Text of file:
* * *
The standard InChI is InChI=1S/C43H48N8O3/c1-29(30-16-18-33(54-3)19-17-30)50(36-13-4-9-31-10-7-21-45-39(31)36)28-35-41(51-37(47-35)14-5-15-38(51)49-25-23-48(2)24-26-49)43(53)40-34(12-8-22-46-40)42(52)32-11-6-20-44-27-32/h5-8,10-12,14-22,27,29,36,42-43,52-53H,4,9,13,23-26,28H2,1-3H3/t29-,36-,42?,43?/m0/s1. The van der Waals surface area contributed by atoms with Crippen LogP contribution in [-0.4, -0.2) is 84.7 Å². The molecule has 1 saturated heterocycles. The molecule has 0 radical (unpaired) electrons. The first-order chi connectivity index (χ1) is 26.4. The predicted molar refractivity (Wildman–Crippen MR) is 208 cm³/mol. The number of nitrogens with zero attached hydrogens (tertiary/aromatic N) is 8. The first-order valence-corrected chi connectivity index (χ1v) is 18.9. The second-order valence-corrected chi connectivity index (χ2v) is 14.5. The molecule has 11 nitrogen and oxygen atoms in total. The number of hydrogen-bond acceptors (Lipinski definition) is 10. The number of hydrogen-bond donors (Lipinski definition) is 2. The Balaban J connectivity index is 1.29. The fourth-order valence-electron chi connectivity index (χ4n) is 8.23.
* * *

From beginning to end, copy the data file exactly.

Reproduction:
The standard InChI is InChI=1S/C43H48N8O3/c1-29(30-16-18-33(54-3)19-17-30)50(36-13-4-9-31-10-7-21-45-39(31)36)28-35-41(51-37(47-35)14-5-15-38(51)49-25-23-48(2)24-26-49)43(53)40-34(12-8-22-46-40)42(52)32-11-6-20-44-27-32/h5-8,10-12,14-22,27,29,36,42-43,52-53H,4,9,13,23-26,28H2,1-3H3/t29-,36-,42?,43?/m0/s1. The van der Waals surface area contributed by atoms with Crippen LogP contribution in [-0.4, -0.2) is 84.7 Å². The molecule has 1 saturated heterocycles. The molecule has 0 radical (unpaired) electrons. The first-order chi connectivity index (χ1) is 26.4. The predicted molar refractivity (Wildman–Crippen MR) is 208 cm³/mol. The number of nitrogens with zero attached hydrogens (tertiary/aromatic N) is 8. The first-order valence-corrected chi connectivity index (χ1v) is 18.9. The second-order valence-corrected chi connectivity index (χ2v) is 14.5. The molecule has 11 nitrogen and oxygen atoms in total. The number of hydrogen-bond acceptors (Lipinski definition) is 10. The number of hydrogen-bond donors (Lipinski definition) is 2. The Balaban J connectivity index is 1.29. The fourth-order valence-electron chi connectivity index (χ4n) is 8.23.